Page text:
By the time I was in my mid-30s, I had lost both my parents.
I was old enough to function independently but young enough to still want parental advice.
When I became a parent, I missed having my own parents around.
Falling unwittingly under Oscar Wilde's banner of carelessness, by my mid-30s, I had lost both my parents. Suddenly untethered, I found myself adrift in the world as that curious creature, the adult orphan — simultaneously old enough to function independently and young enough to still want parental advice and support. In an age when it is the norm for 30-somethings to move back home, I found myself without a home to go to.
Still, with the energy and zeal of a young(ish) person, I somehow moved on. Being embedded in work probably helped, and with my main points of social contact being colleagues at work and child-free friends, there was little conversation of families of origin. My loss never arose in conversation or needed to be explained. I had lived away from home for many years, so there were no constant reminders.
I thought it was dealt with. I thought, perhaps, I had healed. Enter parenthood.
Then I became a parent
It turns out that having children after your parents have already departed opens a peculiar new set of griefs. Knowing my parents would never meet my children, and vice versa, was bad enough, but then there were the near-daily reminders I never had to deal with pre-children. Typical daily conversations shifted from professional chats around the watercooler to discussions about grandmas and granddads at playgroups: their visits, their presents, and their doting behavior. Daily chatter about the existence of others' parents served as a constant reminder of the absence of mine.
When milestones were reached — first smiles, first steps, first words — I'd find myself wondering when I reached those milestones before the inevitable pang of remembering there was no one left to ask. Faced with various child-rearing challenges, I wondered what advice my parents would have given and how much my children would have loved knowing them. Instead, they ask why they don't have two grandmas and granddads like their friends. Mom would no doubt give a wry smile when she heard me saying the things she used to say to me. And I wish I could say sorry for the myriad ways I didn't understand their actions, but now that I'm a parent, I do.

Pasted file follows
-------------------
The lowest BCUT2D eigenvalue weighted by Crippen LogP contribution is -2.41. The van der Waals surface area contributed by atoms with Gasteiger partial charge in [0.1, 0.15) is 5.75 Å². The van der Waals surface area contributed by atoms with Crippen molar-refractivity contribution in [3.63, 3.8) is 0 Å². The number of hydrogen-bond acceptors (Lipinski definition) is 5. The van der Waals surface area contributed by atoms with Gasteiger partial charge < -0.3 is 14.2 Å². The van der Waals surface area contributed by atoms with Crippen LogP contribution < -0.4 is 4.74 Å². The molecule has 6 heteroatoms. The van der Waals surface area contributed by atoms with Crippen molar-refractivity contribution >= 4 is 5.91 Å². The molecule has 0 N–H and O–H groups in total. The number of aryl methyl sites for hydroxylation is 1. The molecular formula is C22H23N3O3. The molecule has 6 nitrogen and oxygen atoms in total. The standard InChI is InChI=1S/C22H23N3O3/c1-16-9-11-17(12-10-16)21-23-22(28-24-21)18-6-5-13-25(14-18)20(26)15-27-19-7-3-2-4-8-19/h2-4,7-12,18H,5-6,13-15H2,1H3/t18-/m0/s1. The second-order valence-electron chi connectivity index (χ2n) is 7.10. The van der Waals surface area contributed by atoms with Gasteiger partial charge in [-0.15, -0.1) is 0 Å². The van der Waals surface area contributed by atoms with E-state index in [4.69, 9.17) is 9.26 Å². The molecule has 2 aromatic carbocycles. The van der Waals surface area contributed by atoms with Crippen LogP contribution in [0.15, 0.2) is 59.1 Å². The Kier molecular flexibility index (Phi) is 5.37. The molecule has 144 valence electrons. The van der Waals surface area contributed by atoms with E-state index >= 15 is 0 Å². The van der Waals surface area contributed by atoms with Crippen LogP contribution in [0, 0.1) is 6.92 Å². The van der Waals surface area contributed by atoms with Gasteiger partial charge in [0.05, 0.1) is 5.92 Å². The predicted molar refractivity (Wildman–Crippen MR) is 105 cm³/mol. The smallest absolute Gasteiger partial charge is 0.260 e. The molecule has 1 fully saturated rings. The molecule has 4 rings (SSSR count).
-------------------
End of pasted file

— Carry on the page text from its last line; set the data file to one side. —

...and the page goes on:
Many don't understand because their parents are still around
Parenting brings constant reminders that all that history, knowledge, and support are lost to the sands of time, to a time before I even knew I would crave that support or have those questions to ask.
With parenting, my grief is continually reborn, further compounded by the fact that it's hard to talk about; few contemporaries understand because most still have both their parents. Few consider what it would be like to be without that level of support or even what the nature of that support is — a belonging; an invisible web within which to orient yourself; a base to stay connected to, even if far away. Perhaps it's impossible to know until it's gone.
Fellow parents talk to me about visiting their parents, missing them, bemoaning the relationships they share, or their sadness after a parental visit. Those conversations are particularly challenging. I haven't seen my parents for years. I never will again.
There are times when I just want to go to a place where we'd be welcome to simply hang out; perhaps where the children would be looked after while I have a rest or where I could share a cup of coffee and life's ups and downs; someplace to retreat where we would be accepted without expectation. I want to go home.
I'd like to say it gets easier. I take it one day at a time and try to accept the daily reminders of grief that parenting brings.
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